Solar Panels 101: How Solar Panels Work

Solar Panels 101 hero image

Did you know that the amount of sunlight striking the earth’s surface in just an hour and a half can provide the world’s energy needs for one year? Solar energy is that powerful, and using solar panels to convert the sun’s energy into electricity is now being practiced in many countries across the globe. It’s proving to be an efficient alternative source of energy that can both be economical and environmentally friendly.

Solar Energy vs. Solar Power

Solar energy refers to any kind of energy produced by the sun; typically, this means the light and heat the sun emits. On the other hand, solar power refers to the energy coming from the sun that is transformed into electrical or thermal energy. Although the terms are used interchangeably, the distinction between solar energy and solar power is important, especially when discussing solar panels.

There are two main ways to convert the sun’s energy into solar power: concentrated solar power (CSP) or photovoltaic (PV) cells. Concentrated solar power refers to the process in which sunlight is concentrated on an area with water which is transformed into steam, which generates power. PV cells are electronic components that can generate electricity when exposed to particles of light or photons. The conversion of sunlight into electricity is called the photovoltaic effect.

How a Solar Panel Works

Solar panel, battery, computer, connection.

Solar panel systems provide an efficient, economical, and eco-friendly way to generate electricity that can power up buildings, family homes, recreational vehicles (RVs), and more.

Solar panels work through PV cells; when sunlight shines on a solar panel, the PV cells absorb the solar energy creating an electrical charge that moves because of an internal electrical field in the PV cell. Electricity then flows to the edge of the solar panel, and into a conductive wire. The conductive wire brings electricity to an inverter, converting it from direct current (DC) to alternating current (AC).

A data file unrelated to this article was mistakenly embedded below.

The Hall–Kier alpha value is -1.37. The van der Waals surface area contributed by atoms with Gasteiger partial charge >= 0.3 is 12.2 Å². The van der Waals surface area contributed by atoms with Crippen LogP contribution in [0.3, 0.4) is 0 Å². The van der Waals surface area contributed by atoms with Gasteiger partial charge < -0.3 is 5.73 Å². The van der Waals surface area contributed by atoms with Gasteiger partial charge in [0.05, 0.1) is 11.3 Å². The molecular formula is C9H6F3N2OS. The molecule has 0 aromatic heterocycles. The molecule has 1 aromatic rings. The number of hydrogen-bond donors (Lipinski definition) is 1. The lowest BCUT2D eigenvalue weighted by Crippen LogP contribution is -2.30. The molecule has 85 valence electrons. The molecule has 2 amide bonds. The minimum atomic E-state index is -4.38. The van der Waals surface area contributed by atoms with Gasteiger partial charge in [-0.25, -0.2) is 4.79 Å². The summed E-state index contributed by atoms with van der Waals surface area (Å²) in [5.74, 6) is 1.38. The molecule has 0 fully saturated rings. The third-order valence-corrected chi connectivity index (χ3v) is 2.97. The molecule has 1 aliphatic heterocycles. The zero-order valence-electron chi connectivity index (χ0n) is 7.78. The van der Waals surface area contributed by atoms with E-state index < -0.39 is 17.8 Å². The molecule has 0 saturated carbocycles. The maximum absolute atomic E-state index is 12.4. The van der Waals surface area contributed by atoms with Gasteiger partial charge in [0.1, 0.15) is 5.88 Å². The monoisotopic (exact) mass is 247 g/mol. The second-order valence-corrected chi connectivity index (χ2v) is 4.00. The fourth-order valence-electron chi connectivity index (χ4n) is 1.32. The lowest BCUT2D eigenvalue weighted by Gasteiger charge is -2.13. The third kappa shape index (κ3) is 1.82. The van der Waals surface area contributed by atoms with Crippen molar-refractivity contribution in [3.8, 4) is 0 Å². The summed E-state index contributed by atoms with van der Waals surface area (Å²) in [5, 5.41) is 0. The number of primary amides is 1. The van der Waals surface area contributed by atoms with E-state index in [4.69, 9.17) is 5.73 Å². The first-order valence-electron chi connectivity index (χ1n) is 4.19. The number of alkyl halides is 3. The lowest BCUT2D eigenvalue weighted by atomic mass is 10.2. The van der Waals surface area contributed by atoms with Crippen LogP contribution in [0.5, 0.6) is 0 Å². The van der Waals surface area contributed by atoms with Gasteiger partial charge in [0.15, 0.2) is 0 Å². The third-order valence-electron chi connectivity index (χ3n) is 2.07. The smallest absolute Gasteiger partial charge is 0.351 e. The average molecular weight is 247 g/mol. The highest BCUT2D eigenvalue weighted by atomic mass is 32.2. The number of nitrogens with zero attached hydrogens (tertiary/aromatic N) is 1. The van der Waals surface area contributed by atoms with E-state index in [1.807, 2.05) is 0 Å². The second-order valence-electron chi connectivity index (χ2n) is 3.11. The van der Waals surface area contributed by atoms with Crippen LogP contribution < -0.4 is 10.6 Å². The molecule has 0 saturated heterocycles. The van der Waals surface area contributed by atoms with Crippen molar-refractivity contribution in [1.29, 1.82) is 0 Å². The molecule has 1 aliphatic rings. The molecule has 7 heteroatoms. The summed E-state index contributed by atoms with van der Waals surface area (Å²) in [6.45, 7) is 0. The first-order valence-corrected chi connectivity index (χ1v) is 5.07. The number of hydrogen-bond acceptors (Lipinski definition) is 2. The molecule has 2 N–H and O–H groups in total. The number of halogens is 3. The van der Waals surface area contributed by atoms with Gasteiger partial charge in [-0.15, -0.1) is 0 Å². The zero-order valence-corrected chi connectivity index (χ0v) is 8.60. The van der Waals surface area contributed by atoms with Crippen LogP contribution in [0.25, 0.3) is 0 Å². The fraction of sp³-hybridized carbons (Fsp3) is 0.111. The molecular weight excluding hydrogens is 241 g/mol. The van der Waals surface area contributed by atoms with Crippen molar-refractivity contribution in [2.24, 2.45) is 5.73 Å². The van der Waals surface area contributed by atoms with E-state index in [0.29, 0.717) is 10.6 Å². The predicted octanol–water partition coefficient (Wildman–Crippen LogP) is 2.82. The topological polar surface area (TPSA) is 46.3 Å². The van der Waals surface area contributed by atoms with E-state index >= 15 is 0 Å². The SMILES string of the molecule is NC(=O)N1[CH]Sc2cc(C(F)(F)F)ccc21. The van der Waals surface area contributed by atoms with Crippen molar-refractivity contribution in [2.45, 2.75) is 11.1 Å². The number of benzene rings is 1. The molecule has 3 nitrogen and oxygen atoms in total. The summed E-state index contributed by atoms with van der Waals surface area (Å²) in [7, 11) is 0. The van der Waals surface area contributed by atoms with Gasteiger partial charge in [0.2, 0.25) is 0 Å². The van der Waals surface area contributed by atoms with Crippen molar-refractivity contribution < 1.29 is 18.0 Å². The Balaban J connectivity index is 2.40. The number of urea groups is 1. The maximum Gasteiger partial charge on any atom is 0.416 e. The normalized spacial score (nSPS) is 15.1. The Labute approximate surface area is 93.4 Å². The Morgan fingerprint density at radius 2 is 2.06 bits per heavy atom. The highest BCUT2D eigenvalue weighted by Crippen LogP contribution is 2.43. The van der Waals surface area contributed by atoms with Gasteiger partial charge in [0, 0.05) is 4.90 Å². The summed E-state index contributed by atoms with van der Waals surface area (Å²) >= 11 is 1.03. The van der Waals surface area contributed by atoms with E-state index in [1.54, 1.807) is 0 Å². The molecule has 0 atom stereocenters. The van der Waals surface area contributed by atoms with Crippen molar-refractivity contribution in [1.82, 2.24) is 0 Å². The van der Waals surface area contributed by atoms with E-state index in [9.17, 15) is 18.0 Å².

Another wire will carry the AC from the inverter to wherever it needs to go, distributing the electricity as per demand. With grid-tied systems, any excess electricity flows through the meter, running it backward, and into the electrical grid, adding credit to your next bill.

Types of Solar Systems

Solar panels are the most important part of a solar power system as they’re the ones that make the whole thing work. However, the difference between your solar systems may affect what kind of solar panel you get.

The main difference between solar systems used for places like residential homes and RV’s or vans is the size and its connection to the electrical grid. When talking about solar systems, there are two main types: grid-tied and off-grid systems.


Grid-tied solar systems, sometimes called on-grid systems, are solar systems that tie directly into the common electrical grid. Solar panels are still used to generate electricity from the sun and power your home. However, when your energy output is higher than what your system brings in, your system will pull from the electricity grid.

These systems are usually tied to a residential home, offering a nice introduction to alternative energy and getting off-grid reliance to most homeowners as they’re typically less expensive than going off-grid. Any excess energy produced will be sent to the grid, adding credits to your bill to the point where you may even get a refund.

Large roof-mounted solar panels with high wattage are ideal for these grid-tied systems, like the 410-watt solar panels from RICH SOLAR. Using high-wattage solar panels is essential for powering any home or cabin that’s still connected to the grid.

Off-Grid System

A close-up shot of a solar panel installed on a rooftop van.

Off-grid systems can generate electricity without relying on the grid, unlike grid-tied systems which use the electrical grid as a backup. They work like grid-tied systems by pulling energy from the sun from panels mounted on the roof.

In addition to the items you’d need for a grid-tied system, you’ll also need a battery and charge controller. The battery stores energy while the controller prevents the battery from being overwhelmed. Off-grid systems are useful for off-grid grid options, such as RVs, vans, cabins, and general camping.

Although roof-mounted solar panels are popular for off-grid living spaces like RVs, portable solar panels are also a choice for anyone who is consistently on the go and isn’t reliant on an electrical grid.

Types of Solar Panels